One of the men on the hill saw him. He shouted something, but Jonas was beyond language. The man raised his weapon at Jonas, and Jonas stared down into the cave of its barrel, fairly certain that he should do something about this. Detached, confused, Jonas watched the hammer fall onto the cap. He saw the spark that would ignite the powder, and send a lead ball through his skull. In that last instant, he knew this was the moment of his own death.
But it did not come. The hammer fell, the spark came, and then nothing. No gout of flame, no lead ball, no death.

Behind the man, Jonas saw the Devil, still dancing and still cackling.

Jonas raised his own weapon. Now, he had a clear sense of purpose. A reason. He pulled the trigger of his own weapon and gunned the man down. The battle still raged around him, fearsome and unholy as it ever was, but it ebbed out of his awareness. Mindless, he turned to the next man on the hill, and pulled the trigger again. That man died, and joined the first.

The Devil laughed.

A third man aimed, and Jonas fired again. The third man died. Jonas began to feel giddy with his power. Behind it, some part of him was confused, and knew certain things were wrong. Man after man raised their muskets and aimed at him. Each time, the hammer fell, the spark came, but there was no gout of flame, no lead ball, and no death.

Jonas responded by pulling the trigger of his own musket, again and again. There was no pause, no reloading. It seemed that, as a reward for reaching the peak of the hill, he was gifted with the powers of the Angel of Death. He was free to take life and none could gainsay him. What power had bestowed this force on him?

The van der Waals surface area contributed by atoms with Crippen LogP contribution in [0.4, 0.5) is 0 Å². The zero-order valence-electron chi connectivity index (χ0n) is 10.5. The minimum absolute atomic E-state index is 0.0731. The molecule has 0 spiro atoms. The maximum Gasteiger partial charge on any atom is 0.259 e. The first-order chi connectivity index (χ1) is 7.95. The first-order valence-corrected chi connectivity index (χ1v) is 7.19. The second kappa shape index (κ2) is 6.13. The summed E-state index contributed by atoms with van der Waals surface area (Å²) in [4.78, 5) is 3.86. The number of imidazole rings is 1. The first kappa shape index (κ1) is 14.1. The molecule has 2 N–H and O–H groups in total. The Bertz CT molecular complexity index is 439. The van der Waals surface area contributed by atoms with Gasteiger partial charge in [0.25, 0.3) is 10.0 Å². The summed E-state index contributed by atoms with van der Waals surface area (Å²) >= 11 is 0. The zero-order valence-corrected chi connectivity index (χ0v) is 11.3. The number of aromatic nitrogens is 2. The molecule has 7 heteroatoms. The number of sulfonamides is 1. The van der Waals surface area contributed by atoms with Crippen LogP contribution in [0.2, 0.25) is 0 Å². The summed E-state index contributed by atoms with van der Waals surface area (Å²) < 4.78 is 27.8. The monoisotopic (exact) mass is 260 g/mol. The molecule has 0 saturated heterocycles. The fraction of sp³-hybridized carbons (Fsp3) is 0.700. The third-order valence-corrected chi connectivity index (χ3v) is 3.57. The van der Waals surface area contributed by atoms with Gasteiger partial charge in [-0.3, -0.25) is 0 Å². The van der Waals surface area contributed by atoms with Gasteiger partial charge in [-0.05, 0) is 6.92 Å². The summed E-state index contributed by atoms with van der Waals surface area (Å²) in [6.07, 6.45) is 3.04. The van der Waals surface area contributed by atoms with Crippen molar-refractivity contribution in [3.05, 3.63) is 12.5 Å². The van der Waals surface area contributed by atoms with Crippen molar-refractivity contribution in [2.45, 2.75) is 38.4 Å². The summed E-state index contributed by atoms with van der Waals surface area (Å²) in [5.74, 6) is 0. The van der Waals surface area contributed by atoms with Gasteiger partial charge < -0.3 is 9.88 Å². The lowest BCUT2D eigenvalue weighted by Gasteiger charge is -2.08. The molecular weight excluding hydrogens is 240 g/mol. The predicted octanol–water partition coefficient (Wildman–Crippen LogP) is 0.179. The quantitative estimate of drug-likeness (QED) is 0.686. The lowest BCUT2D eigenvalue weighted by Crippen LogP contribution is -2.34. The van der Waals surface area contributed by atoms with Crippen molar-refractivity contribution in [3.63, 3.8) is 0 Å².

Old Scratch laughed as he danced.

There was a scrabble of footsteps behind Jonas. While he reveled in bloodlust, another one of the men on the hill had slipped up behind him. Not a man- a boy. Blond, pale, streaked with combat, the boy had sneaked close. Jonas whirled, and fought to bring his musket to bear. The boy was faster. He used his firearm as a club, and struck a vicious blow against Jonas’s left hand. Bones crumbled, and Jonas lost the grip on his weapon. It clattered, no longer the angry sword of an avenging angel, but a broken toy, impotent in the face of true glory.

The boy’s face glowed with a golden radience. Satan’s laughter died in Jonas’s ears. Jonas fell to his knees; he crumbled in the face of that light. There was something pure about it. It was enough to strike him dead. The boy raised his weapon as a club. The polish on the wood caught the sun. The golden rays of the summer sun mingled with the inner light, amplified it and muliplied it and focused it down on Jonas.

He felt like an ant beneath a lens, and his last moment stretched out into an eternity. The light poured into him. It burned. It stripped away the last hold he had on his mind.
Before the boy could bring down the weapon, Jonas fell. Consciousness joined all the other virtues that belong to man, and fled Jonas. He fell, covered in blood and gave all appearance of death. He never knew what became of that boy.

That was the last thing Jonas knew for that day and many more to come.